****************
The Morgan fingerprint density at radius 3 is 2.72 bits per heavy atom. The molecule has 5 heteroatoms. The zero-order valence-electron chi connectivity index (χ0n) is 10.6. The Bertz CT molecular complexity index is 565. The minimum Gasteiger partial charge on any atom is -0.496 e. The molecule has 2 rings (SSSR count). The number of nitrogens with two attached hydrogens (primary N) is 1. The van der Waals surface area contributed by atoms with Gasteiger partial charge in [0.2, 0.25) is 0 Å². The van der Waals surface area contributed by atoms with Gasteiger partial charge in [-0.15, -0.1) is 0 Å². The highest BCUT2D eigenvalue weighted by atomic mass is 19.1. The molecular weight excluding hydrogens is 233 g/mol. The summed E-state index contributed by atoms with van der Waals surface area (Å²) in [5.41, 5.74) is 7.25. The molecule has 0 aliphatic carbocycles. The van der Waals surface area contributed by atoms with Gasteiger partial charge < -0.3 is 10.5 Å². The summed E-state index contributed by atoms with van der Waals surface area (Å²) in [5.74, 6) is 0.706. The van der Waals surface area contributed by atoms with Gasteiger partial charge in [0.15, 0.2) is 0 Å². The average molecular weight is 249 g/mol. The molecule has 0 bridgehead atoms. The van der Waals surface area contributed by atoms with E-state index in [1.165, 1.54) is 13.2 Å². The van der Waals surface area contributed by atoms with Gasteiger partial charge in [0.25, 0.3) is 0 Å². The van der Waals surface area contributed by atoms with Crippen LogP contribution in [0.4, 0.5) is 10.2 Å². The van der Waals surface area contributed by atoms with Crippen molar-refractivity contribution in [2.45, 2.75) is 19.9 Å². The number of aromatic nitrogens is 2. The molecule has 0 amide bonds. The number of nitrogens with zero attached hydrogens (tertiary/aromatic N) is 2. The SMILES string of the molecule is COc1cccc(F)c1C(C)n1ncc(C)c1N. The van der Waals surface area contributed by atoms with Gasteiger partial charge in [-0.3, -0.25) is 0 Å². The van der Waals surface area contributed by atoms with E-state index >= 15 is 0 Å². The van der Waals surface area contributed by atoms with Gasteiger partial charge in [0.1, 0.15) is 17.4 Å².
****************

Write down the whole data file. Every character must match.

The Morgan fingerprint density at radius 3 is 2.72 bits per heavy atom. The molecule has 5 heteroatoms. The zero-order valence-electron chi connectivity index (χ0n) is 10.6. The Bertz CT molecular complexity index is 565. The minimum Gasteiger partial charge on any atom is -0.496 e. The molecule has 2 rings (SSSR count). The number of nitrogens with two attached hydrogens (primary N) is 1. The van der Waals surface area contributed by atoms with Gasteiger partial charge in [0.2, 0.25) is 0 Å². The van der Waals surface area contributed by atoms with Gasteiger partial charge in [-0.15, -0.1) is 0 Å². The highest BCUT2D eigenvalue weighted by atomic mass is 19.1. The molecular weight excluding hydrogens is 233 g/mol. The summed E-state index contributed by atoms with van der Waals surface area (Å²) in [5.41, 5.74) is 7.25. The molecule has 0 aliphatic carbocycles. The van der Waals surface area contributed by atoms with Gasteiger partial charge < -0.3 is 10.5 Å². The summed E-state index contributed by atoms with van der Waals surface area (Å²) in [5.74, 6) is 0.706. The van der Waals surface area contributed by atoms with Gasteiger partial charge in [0.15, 0.2) is 0 Å². The average molecular weight is 249 g/mol. The molecule has 0 bridgehead atoms. The van der Waals surface area contributed by atoms with E-state index in [1.165, 1.54) is 13.2 Å². The van der Waals surface area contributed by atoms with Gasteiger partial charge in [0.25, 0.3) is 0 Å². The van der Waals surface area contributed by atoms with Crippen LogP contribution in [0.4, 0.5) is 10.2 Å². The van der Waals surface area contributed by atoms with Crippen molar-refractivity contribution in [2.45, 2.75) is 19.9 Å². The number of aromatic nitrogens is 2. The molecule has 0 amide bonds. The number of nitrogens with zero attached hydrogens (tertiary/aromatic N) is 2. The SMILES string of the molecule is COc1cccc(F)c1C(C)n1ncc(C)c1N. The van der Waals surface area contributed by atoms with Gasteiger partial charge in [-0.3, -0.25) is 0 Å². The van der Waals surface area contributed by atoms with E-state index >= 15 is 0 Å². The van der Waals surface area contributed by atoms with Gasteiger partial charge in [0.1, 0.15) is 17.4 Å².